It is hard not to feel somewhat sorry for the Celtic board.
They have, as do any board of directors, a fiduciary responsibility to people like me, Celtic shareholders, to maintain the financial health of the company.
I have noted that the once unthinkable is now being openly discussed in the mainstream media in Scotland that of Rangers going into liquidation.
Few of those who have been following this story, including those who work atop the marble staircase, give Rangers much hope of winning their appeal or getting the assessments reduced to a manageable level.
The basic stance of those in charge of Rangers appears to be “brace for impact!”
There are various scenarios that could be in play following the Scottish champions losing the tax case and one of them is that the club would be liquidated.
If Rangers FC were liquidated there would then be the possibility of a new company or a “New Co” arising and leaving all the bad debts behind.
The much misquoted SPL rules provide for a 10-point penalty for any club experiencing an insolvency event. However, this only meaningful in cases where the legal entity survives the process.
When a club does not survive, the old club effectively dies and a New Company (NewCo) is created to replace it.
A NewCo would ordinarily start its life being admitted to the Third Division of the Scottish Football League. As it is a new club with no legal link to the old company, the 10-point penalty that would normally be applied for an insolvency event would not apply.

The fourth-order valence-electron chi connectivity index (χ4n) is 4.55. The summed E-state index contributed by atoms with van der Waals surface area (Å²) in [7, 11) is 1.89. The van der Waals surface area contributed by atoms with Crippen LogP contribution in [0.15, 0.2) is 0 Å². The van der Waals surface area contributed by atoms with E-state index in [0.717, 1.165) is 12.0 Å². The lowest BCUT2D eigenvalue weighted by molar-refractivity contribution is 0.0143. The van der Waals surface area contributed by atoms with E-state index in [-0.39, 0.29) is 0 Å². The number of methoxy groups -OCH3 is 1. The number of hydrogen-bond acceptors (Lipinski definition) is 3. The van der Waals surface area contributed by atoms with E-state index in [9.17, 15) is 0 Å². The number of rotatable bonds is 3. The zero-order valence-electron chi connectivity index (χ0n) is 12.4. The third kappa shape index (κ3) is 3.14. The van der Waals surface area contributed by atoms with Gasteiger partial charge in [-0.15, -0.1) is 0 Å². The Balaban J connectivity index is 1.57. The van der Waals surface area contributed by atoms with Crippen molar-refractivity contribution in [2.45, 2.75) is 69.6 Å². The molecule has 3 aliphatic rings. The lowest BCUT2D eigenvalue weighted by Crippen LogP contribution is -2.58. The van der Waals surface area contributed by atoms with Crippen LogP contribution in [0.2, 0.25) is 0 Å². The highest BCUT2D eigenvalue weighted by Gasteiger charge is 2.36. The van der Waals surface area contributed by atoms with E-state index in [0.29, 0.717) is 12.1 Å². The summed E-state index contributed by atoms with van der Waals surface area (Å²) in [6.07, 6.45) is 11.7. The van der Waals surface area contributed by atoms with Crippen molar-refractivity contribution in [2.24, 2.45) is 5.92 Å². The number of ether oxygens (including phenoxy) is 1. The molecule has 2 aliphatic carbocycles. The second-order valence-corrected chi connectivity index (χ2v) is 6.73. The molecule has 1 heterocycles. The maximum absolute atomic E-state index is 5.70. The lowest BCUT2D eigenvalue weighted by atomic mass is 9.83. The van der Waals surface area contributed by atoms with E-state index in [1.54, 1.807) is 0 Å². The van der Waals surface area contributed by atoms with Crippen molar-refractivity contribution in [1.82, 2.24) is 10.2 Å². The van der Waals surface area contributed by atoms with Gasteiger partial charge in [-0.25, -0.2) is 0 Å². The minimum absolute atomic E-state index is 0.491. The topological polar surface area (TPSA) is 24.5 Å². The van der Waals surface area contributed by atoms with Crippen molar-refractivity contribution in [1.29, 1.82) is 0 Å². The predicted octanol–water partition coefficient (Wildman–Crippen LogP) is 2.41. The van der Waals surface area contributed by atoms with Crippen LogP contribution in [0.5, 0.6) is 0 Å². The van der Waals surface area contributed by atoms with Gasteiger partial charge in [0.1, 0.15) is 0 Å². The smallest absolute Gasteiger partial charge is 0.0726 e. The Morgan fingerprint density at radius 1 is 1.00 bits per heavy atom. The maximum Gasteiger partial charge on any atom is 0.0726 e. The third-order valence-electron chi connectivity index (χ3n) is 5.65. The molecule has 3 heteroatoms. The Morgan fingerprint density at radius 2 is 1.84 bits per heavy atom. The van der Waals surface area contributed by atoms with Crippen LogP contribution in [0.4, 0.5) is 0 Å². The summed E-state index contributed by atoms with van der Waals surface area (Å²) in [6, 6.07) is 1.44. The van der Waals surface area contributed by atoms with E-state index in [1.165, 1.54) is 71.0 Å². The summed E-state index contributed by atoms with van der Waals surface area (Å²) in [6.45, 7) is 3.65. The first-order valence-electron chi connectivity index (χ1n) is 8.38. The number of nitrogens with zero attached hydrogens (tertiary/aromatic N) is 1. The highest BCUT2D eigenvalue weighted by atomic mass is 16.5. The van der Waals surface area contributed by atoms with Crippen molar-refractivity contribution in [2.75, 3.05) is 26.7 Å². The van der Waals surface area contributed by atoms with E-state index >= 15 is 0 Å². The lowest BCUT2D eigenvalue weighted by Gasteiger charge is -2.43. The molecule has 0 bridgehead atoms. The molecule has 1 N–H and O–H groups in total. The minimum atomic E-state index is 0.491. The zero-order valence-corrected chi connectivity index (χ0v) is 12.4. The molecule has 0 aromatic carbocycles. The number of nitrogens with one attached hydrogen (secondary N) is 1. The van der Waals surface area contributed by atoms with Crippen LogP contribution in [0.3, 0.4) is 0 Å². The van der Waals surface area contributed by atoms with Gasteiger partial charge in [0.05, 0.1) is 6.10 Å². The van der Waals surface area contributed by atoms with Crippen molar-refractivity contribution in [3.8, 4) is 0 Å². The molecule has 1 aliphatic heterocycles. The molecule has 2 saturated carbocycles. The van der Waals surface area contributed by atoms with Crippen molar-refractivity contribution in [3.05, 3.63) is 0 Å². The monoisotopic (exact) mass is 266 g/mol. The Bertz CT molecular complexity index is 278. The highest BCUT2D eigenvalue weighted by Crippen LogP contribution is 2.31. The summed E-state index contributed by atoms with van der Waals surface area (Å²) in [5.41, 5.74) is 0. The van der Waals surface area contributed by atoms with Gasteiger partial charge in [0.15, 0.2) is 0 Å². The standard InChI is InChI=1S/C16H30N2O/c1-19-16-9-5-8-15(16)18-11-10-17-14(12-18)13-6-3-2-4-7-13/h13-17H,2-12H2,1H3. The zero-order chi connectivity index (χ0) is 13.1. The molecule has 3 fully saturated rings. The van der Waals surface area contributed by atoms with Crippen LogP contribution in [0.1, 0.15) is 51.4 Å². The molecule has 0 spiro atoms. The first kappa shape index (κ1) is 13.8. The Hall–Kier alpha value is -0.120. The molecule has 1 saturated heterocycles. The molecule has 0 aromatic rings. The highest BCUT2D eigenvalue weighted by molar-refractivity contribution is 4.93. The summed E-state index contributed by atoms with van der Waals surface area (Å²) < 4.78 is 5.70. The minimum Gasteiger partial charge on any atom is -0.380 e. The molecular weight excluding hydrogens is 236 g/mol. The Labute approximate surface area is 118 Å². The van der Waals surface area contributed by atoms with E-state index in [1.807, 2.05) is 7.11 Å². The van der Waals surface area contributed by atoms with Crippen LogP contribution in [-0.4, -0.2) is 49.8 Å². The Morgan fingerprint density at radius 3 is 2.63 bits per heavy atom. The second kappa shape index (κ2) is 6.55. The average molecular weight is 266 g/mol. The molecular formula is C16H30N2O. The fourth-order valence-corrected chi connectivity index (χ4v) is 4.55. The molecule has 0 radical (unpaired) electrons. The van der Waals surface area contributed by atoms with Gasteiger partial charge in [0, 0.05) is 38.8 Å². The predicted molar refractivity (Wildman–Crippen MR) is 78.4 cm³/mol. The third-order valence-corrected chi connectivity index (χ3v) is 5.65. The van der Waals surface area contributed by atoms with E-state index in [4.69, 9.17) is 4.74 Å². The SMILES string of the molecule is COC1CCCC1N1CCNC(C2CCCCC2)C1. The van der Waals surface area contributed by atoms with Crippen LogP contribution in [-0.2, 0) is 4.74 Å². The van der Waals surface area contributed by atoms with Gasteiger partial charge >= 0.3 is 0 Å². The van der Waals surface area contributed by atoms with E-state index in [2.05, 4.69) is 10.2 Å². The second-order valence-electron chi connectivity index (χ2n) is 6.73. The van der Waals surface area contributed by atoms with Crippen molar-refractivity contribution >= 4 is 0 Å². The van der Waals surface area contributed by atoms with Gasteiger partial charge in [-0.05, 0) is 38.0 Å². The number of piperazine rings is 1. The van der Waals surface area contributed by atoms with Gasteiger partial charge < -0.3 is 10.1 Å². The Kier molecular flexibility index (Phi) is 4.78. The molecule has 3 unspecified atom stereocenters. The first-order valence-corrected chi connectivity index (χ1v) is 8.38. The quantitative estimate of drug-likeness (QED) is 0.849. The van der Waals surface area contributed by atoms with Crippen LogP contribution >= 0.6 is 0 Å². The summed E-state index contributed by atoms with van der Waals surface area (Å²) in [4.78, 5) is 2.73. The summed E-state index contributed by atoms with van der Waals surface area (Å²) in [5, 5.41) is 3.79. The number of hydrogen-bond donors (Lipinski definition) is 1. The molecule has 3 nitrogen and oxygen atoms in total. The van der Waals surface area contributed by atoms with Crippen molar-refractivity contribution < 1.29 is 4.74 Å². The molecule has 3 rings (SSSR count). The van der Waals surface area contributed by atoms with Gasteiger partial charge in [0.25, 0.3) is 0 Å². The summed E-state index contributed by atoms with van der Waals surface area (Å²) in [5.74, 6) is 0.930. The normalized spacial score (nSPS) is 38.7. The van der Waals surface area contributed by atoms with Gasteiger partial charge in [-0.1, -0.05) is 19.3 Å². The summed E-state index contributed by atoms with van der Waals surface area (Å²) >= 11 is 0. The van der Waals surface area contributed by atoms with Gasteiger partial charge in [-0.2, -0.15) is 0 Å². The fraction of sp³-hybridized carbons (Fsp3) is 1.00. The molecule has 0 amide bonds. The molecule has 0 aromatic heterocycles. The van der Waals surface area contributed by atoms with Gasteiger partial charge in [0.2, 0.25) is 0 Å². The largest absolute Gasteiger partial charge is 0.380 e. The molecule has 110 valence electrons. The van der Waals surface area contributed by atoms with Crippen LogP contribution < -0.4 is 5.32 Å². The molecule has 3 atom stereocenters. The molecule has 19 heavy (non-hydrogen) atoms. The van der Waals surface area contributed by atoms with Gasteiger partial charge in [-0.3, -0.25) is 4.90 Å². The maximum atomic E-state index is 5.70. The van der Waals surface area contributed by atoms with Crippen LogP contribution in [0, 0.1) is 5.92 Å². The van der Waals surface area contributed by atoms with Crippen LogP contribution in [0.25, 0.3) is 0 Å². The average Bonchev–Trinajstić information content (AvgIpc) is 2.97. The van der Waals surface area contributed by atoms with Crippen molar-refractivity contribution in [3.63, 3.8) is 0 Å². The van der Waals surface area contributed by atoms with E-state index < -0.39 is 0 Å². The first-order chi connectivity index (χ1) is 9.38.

We can expect a range of kite flying exercises by the people at the of the SFA and the SPL in the coming weeks as they try to figure out ways to drop a NewCo Rangers back into the SPL without having to trudge their way up through the lower leagues.
We should remember while we listen to these ideas that unless imposed as an “entry fee”, the NewCo Rangers will not be subject to ANY automatic points penalty.
If there is any meaning to the term “moral hazard” in Scottish football then there must be more than a slap on the wrists to any Rangers New Co.
It is up to the Celtic supporters to counterbalance the difficult situation that the board of directors find themselves in over a Rangers NewCo.
The Celtic board know they need Rangers in some form to safeguard the financial interest of the shareholders to which they are answerable.
I can think of no more pressing task for the Celtic family than to let the denizens of the Parkhead boardroom be aware that a “soft landing” deal for the Rangers NewCo might make sense to the company might not wash with their customers.